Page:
“If I’m a public water supply utility like the city of Tampa, I go into the water management district and say, ‘I need x-amount of million gallons of water to be withdrawn to provide for potable use and other uses for my service area’. So, the district reviews the use of that water all the way through the stream. And it has to determine based on a three part test which is in the statute, whether that’s going to be reasonable beneficial, whether the use will interfere with existing legal uses and whether it’s in the public interest.”

The bill before the Florida House is meant to boost reclaimed water use. The widespread idea is that the water would be used for irrigation and industrial purposes, but there are other options. An article in the Tampa Bay Times said Tampa’s mayor, Bob Buckhorn, would consider putting highly treated reclaimed water back into the drinking supply. He admitted the so-called “toilet to tap” process has an “ick” factor. Tampa city council member Charlie Miranda also supports the bill. He said even though it sounds gross, it’s not. And it’s done a lot more than people think.

“Have you been to Texas, have you been to Atlanta, have you been to the Washington D.C. area? You have drank that water. Have you been to Israel? Have you been to South Africa? Have you been to Australia? Have you been to New Zealand? Have you been to Singapore? You have drank that water. That water, manufactured, is cleaner and better than the water that I’m producing right today in the city of Tampa because it goes through many more processes.”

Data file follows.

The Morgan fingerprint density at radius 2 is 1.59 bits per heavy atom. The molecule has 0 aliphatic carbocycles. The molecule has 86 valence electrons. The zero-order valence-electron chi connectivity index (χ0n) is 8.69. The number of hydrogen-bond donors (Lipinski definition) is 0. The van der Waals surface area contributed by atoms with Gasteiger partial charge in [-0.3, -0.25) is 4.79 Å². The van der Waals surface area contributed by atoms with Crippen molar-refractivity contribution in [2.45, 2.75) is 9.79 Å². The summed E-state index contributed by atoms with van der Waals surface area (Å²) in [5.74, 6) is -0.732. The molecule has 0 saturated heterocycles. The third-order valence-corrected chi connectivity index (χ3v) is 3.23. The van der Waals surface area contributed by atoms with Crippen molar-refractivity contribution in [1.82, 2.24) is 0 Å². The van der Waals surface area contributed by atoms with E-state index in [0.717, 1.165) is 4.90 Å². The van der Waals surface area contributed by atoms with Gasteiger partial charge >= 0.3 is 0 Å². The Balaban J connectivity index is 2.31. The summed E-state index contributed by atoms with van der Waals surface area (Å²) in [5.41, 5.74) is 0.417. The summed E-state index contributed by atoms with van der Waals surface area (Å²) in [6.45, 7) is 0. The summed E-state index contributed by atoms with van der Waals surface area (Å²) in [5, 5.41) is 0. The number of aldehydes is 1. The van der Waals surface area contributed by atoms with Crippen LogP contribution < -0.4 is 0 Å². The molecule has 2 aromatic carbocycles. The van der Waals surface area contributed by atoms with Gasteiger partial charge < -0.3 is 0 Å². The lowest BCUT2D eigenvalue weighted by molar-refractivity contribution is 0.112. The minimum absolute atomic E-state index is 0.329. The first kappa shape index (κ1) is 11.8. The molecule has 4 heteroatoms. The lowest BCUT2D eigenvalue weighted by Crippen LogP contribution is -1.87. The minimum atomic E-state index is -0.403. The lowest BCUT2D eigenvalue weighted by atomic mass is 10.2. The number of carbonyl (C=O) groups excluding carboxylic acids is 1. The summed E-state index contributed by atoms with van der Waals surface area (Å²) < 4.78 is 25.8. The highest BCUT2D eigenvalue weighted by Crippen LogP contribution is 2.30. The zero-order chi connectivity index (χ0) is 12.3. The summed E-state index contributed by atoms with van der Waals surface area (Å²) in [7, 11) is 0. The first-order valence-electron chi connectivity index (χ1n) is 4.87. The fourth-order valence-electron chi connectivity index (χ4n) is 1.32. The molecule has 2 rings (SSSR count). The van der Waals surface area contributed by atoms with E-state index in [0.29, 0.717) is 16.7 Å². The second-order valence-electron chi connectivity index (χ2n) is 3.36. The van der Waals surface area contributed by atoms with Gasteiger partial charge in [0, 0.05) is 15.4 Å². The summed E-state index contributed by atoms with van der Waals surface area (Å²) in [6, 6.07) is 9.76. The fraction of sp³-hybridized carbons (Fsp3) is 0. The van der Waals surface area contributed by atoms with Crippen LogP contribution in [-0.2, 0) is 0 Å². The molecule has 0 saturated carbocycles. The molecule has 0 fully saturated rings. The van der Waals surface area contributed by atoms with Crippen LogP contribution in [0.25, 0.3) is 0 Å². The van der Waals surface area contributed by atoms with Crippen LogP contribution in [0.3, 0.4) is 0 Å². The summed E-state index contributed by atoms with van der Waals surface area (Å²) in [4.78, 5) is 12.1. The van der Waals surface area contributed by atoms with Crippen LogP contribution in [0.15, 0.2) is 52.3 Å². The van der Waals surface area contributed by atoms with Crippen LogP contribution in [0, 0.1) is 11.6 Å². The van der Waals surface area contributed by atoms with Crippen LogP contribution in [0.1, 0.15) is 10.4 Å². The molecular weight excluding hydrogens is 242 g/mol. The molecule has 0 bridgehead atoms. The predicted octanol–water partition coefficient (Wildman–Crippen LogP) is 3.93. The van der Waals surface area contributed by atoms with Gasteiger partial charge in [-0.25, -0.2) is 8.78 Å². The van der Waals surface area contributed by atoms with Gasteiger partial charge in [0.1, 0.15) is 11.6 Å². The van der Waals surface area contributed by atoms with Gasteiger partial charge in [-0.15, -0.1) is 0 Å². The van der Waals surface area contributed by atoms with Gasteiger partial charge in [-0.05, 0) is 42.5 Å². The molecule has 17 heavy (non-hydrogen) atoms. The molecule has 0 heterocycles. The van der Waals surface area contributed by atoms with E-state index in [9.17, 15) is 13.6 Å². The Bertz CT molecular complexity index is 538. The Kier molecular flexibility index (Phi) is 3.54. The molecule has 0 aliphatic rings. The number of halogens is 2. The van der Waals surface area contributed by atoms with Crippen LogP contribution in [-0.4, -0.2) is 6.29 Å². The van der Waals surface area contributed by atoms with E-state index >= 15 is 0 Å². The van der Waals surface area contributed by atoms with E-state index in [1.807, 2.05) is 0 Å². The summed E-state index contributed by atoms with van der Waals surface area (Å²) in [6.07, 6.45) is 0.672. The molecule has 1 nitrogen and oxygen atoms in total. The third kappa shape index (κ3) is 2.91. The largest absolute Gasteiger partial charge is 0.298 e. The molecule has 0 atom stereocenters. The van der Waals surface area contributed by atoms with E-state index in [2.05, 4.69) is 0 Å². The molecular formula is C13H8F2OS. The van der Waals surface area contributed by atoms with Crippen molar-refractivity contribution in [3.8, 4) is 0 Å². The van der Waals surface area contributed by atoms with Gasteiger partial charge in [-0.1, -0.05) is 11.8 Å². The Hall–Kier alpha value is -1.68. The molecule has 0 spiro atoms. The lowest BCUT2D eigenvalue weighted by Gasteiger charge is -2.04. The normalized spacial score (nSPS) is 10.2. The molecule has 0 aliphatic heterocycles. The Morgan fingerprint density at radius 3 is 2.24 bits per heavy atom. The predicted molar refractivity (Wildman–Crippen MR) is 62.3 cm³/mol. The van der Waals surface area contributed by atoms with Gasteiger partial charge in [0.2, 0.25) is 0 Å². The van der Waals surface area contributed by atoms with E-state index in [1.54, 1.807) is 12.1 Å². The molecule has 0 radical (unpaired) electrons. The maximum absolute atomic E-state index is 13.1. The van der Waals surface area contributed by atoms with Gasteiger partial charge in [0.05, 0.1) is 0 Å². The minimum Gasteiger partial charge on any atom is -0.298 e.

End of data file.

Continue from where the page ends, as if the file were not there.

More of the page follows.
The Tampa Bay Estuary Program has not taken a position on this bill yet, but they do recognize the importance of using reclaimed water. Their executive director, Holly Greening says even underutilized, reclaimed water cuts back on harmful elements being dumped into Tampa Bay.

“Excess nitrogen to the bay causes algae blooms – can cause algae blooms – and low dissolved oxygen and can result in harm to the bay like lower sea grass numbers or a low dissolved oxygen. So, if by using reclaimed water or using direct discharge as reclaimed water, we can see a reduction of about 90% of the amount of nitrogen in water that is directly discharged to the bay from wastewater treatment plants.”

There’s also a potential financial motivation that comes with reclaimed water. Florida produces a lot of it. And they can charge as much as three dollars per thousand gallons for it. If individual utilities own that supply, Eric Draper of the Audubon of Florida said there would be nothing to stop an important Florida resource from being sold off to the highest bidder.

“So, the day that this law gets signed into law, the water that’s controlled by those utilities becomes a private resource. The day this gets signed into law, the reclaimed water is controlled by those private utilities, it becomes a private resource. Those utilities could literally load that water onto a ship and send it to Saudi Arabia. The state of Florida couldn’t do anything to stop that.”

This reclaimed water bill still has a couple of stops on its way to becoming a law. The rulemaking and regulation subcommittee and the state affairs committee will also vote on it. The bill has not yet been added to those agendas. Tampa mayor Bob Buckhorn declined an interview request.